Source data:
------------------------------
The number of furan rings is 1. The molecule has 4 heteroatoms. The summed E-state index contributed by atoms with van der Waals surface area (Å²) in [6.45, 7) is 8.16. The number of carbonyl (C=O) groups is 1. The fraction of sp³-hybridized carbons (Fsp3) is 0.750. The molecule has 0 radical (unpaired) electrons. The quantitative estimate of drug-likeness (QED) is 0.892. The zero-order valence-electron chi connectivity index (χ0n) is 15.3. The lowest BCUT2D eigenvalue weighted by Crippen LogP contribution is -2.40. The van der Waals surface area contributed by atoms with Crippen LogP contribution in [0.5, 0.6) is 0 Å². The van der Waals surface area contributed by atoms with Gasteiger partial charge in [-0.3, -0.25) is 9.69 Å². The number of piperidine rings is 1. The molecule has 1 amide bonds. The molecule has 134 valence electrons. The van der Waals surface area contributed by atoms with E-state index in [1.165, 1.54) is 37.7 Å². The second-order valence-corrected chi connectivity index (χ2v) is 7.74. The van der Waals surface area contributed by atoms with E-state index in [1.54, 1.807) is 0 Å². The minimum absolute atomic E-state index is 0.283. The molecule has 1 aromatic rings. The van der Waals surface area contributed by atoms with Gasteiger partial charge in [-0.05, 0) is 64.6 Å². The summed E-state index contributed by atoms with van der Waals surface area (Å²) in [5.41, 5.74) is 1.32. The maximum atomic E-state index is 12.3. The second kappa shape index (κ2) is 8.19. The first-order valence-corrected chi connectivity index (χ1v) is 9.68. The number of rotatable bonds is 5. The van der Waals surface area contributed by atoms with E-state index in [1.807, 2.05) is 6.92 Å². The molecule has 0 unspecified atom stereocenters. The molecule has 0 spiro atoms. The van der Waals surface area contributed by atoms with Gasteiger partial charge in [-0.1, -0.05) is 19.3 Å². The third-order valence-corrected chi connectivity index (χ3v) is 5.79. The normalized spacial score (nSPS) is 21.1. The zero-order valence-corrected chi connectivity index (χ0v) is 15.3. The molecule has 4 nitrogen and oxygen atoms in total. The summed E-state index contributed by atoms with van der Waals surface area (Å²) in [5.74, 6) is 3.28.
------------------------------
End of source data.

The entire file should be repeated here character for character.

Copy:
The number of furan rings is 1. The molecule has 4 heteroatoms. The summed E-state index contributed by atoms with van der Waals surface area (Å²) in [6.45, 7) is 8.16. The number of carbonyl (C=O) groups is 1. The fraction of sp³-hybridized carbons (Fsp3) is 0.750. The molecule has 0 radical (unpaired) electrons. The quantitative estimate of drug-likeness (QED) is 0.892. The zero-order valence-electron chi connectivity index (χ0n) is 15.3. The lowest BCUT2D eigenvalue weighted by Crippen LogP contribution is -2.40. The van der Waals surface area contributed by atoms with Crippen LogP contribution in [0.5, 0.6) is 0 Å². The van der Waals surface area contributed by atoms with Gasteiger partial charge in [-0.3, -0.25) is 9.69 Å². The number of piperidine rings is 1. The molecule has 1 amide bonds. The molecule has 134 valence electrons. The van der Waals surface area contributed by atoms with E-state index in [1.165, 1.54) is 37.7 Å². The second-order valence-corrected chi connectivity index (χ2v) is 7.74. The van der Waals surface area contributed by atoms with E-state index in [1.54, 1.807) is 0 Å². The minimum absolute atomic E-state index is 0.283. The molecule has 1 aromatic rings. The van der Waals surface area contributed by atoms with Gasteiger partial charge in [-0.05, 0) is 64.6 Å². The summed E-state index contributed by atoms with van der Waals surface area (Å²) in [5.41, 5.74) is 1.32. The maximum atomic E-state index is 12.3. The second kappa shape index (κ2) is 8.19. The first-order valence-corrected chi connectivity index (χ1v) is 9.68. The number of rotatable bonds is 5. The van der Waals surface area contributed by atoms with E-state index in [1.807, 2.05) is 6.92 Å². The molecule has 0 unspecified atom stereocenters. The molecule has 0 spiro atoms. The van der Waals surface area contributed by atoms with Gasteiger partial charge in [-0.1, -0.05) is 19.3 Å². The third-order valence-corrected chi connectivity index (χ3v) is 5.79. The normalized spacial score (nSPS) is 21.1. The zero-order valence-corrected chi connectivity index (χ0v) is 15.3. The molecule has 4 nitrogen and oxygen atoms in total. The summed E-state index contributed by atoms with van der Waals surface area (Å²) in [5.74, 6) is 3.28.